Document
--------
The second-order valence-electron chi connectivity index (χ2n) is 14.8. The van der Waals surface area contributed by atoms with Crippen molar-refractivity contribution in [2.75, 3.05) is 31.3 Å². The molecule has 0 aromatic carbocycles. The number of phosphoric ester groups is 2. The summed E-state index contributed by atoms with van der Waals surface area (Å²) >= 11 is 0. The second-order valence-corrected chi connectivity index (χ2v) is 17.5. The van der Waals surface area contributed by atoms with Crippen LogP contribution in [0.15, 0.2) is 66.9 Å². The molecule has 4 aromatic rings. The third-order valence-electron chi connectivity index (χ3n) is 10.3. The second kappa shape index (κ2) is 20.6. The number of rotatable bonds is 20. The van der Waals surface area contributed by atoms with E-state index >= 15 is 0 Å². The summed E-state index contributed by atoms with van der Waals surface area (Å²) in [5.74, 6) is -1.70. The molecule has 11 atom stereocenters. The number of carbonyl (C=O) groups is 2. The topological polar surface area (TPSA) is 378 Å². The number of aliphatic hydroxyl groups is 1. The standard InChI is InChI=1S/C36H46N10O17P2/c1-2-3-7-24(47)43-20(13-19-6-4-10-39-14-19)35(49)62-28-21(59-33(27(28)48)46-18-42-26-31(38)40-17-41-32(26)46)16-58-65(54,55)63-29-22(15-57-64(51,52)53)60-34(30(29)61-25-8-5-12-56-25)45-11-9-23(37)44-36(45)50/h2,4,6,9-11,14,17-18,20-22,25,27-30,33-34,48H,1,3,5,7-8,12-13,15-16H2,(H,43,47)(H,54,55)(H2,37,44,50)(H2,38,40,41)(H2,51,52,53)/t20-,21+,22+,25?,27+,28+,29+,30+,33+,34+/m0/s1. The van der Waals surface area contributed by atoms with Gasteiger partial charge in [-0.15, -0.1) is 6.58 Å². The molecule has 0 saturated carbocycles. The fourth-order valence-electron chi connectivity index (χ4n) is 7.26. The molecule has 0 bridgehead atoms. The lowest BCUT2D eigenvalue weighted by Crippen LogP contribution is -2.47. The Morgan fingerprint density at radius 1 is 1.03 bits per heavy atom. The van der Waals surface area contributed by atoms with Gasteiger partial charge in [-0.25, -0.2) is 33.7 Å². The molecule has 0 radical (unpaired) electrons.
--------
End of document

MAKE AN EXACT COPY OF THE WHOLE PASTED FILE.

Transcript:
The second-order valence-electron chi connectivity index (χ2n) is 14.8. The van der Waals surface area contributed by atoms with Crippen molar-refractivity contribution in [2.75, 3.05) is 31.3 Å². The molecule has 0 aromatic carbocycles. The number of phosphoric ester groups is 2. The summed E-state index contributed by atoms with van der Waals surface area (Å²) >= 11 is 0. The second-order valence-corrected chi connectivity index (χ2v) is 17.5. The van der Waals surface area contributed by atoms with Crippen LogP contribution in [0.15, 0.2) is 66.9 Å². The molecule has 4 aromatic rings. The third-order valence-electron chi connectivity index (χ3n) is 10.3. The second kappa shape index (κ2) is 20.6. The number of rotatable bonds is 20. The van der Waals surface area contributed by atoms with E-state index >= 15 is 0 Å². The summed E-state index contributed by atoms with van der Waals surface area (Å²) in [5.74, 6) is -1.70. The molecule has 11 atom stereocenters. The number of carbonyl (C=O) groups is 2. The topological polar surface area (TPSA) is 378 Å². The number of aliphatic hydroxyl groups is 1. The standard InChI is InChI=1S/C36H46N10O17P2/c1-2-3-7-24(47)43-20(13-19-6-4-10-39-14-19)35(49)62-28-21(59-33(27(28)48)46-18-42-26-31(38)40-17-41-32(26)46)16-58-65(54,55)63-29-22(15-57-64(51,52)53)60-34(30(29)61-25-8-5-12-56-25)45-11-9-23(37)44-36(45)50/h2,4,6,9-11,14,17-18,20-22,25,27-30,33-34,48H,1,3,5,7-8,12-13,15-16H2,(H,43,47)(H,54,55)(H2,37,44,50)(H2,38,40,41)(H2,51,52,53)/t20-,21+,22+,25?,27+,28+,29+,30+,33+,34+/m0/s1. The van der Waals surface area contributed by atoms with Gasteiger partial charge in [-0.15, -0.1) is 6.58 Å². The molecule has 0 saturated carbocycles. The fourth-order valence-electron chi connectivity index (χ4n) is 7.26. The molecule has 0 bridgehead atoms. The lowest BCUT2D eigenvalue weighted by Crippen LogP contribution is -2.47. The Morgan fingerprint density at radius 1 is 1.03 bits per heavy atom. The van der Waals surface area contributed by atoms with Gasteiger partial charge in [-0.25, -0.2) is 33.7 Å². The molecule has 0 radical (unpaired) electrons.